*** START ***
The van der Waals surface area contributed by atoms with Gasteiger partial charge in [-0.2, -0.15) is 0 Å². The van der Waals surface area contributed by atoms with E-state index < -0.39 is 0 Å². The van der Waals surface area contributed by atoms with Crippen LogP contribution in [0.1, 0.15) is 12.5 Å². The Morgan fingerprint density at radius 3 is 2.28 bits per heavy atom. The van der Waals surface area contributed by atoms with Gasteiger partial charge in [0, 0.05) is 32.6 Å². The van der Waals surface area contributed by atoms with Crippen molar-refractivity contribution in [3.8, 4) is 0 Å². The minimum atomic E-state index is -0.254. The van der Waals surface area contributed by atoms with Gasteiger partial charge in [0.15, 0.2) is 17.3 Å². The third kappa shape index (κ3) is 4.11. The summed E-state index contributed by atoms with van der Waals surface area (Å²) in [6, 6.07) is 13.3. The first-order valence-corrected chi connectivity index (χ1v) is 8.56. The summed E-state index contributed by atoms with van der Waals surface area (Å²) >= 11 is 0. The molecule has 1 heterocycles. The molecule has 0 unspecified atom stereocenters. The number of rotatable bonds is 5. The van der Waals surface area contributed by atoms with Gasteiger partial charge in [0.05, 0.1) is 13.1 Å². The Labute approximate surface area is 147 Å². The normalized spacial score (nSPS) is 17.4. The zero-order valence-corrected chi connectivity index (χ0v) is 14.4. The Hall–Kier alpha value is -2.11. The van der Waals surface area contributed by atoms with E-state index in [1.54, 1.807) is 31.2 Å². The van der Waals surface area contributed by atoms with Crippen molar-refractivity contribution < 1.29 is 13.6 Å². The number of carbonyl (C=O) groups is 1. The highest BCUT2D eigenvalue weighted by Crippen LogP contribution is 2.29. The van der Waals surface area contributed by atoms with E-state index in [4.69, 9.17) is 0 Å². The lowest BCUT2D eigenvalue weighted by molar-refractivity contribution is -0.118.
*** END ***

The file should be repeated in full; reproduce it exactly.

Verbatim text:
The van der Waals surface area contributed by atoms with Gasteiger partial charge in [-0.2, -0.15) is 0 Å². The van der Waals surface area contributed by atoms with E-state index < -0.39 is 0 Å². The van der Waals surface area contributed by atoms with Crippen LogP contribution in [0.1, 0.15) is 12.5 Å². The Morgan fingerprint density at radius 3 is 2.28 bits per heavy atom. The van der Waals surface area contributed by atoms with Gasteiger partial charge in [0, 0.05) is 32.6 Å². The van der Waals surface area contributed by atoms with Crippen molar-refractivity contribution in [3.8, 4) is 0 Å². The minimum atomic E-state index is -0.254. The van der Waals surface area contributed by atoms with Gasteiger partial charge in [0.15, 0.2) is 17.3 Å². The third kappa shape index (κ3) is 4.11. The summed E-state index contributed by atoms with van der Waals surface area (Å²) in [6, 6.07) is 13.3. The first-order valence-corrected chi connectivity index (χ1v) is 8.56. The summed E-state index contributed by atoms with van der Waals surface area (Å²) >= 11 is 0. The molecule has 1 heterocycles. The molecule has 0 unspecified atom stereocenters. The number of rotatable bonds is 5. The van der Waals surface area contributed by atoms with Gasteiger partial charge in [0.05, 0.1) is 13.1 Å². The Labute approximate surface area is 147 Å². The normalized spacial score (nSPS) is 17.4. The zero-order valence-corrected chi connectivity index (χ0v) is 14.4. The Hall–Kier alpha value is -2.11. The van der Waals surface area contributed by atoms with E-state index in [1.54, 1.807) is 31.2 Å². The van der Waals surface area contributed by atoms with Crippen molar-refractivity contribution < 1.29 is 13.6 Å². The number of carbonyl (C=O) groups is 1. The highest BCUT2D eigenvalue weighted by Crippen LogP contribution is 2.29. The van der Waals surface area contributed by atoms with E-state index in [4.69, 9.17) is 0 Å². The lowest BCUT2D eigenvalue weighted by molar-refractivity contribution is -0.118.